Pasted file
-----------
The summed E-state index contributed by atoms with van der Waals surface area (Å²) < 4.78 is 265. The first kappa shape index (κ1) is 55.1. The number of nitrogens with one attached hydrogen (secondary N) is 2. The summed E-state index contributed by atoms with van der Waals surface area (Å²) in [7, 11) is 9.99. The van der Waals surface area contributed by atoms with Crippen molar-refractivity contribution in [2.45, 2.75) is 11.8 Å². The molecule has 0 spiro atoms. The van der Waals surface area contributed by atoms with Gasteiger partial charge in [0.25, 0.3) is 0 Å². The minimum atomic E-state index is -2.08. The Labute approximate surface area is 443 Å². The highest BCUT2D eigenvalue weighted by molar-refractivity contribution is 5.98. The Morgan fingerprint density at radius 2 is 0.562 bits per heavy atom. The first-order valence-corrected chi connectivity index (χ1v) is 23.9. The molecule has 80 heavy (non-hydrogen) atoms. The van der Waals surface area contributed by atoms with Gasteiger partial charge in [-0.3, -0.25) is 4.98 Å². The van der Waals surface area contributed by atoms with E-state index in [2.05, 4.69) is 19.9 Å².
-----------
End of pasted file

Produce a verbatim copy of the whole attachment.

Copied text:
The summed E-state index contributed by atoms with van der Waals surface area (Å²) < 4.78 is 265. The first kappa shape index (κ1) is 55.1. The number of nitrogens with one attached hydrogen (secondary N) is 2. The summed E-state index contributed by atoms with van der Waals surface area (Å²) in [7, 11) is 9.99. The van der Waals surface area contributed by atoms with Crippen molar-refractivity contribution in [2.45, 2.75) is 11.8 Å². The molecule has 0 spiro atoms. The van der Waals surface area contributed by atoms with Gasteiger partial charge in [0.25, 0.3) is 0 Å². The minimum atomic E-state index is -2.08. The Labute approximate surface area is 443 Å². The highest BCUT2D eigenvalue weighted by molar-refractivity contribution is 5.98. The Morgan fingerprint density at radius 2 is 0.562 bits per heavy atom. The first-order valence-corrected chi connectivity index (χ1v) is 23.9. The molecule has 80 heavy (non-hydrogen) atoms. The van der Waals surface area contributed by atoms with Gasteiger partial charge in [-0.3, -0.25) is 4.98 Å². The van der Waals surface area contributed by atoms with E-state index in [2.05, 4.69) is 19.9 Å².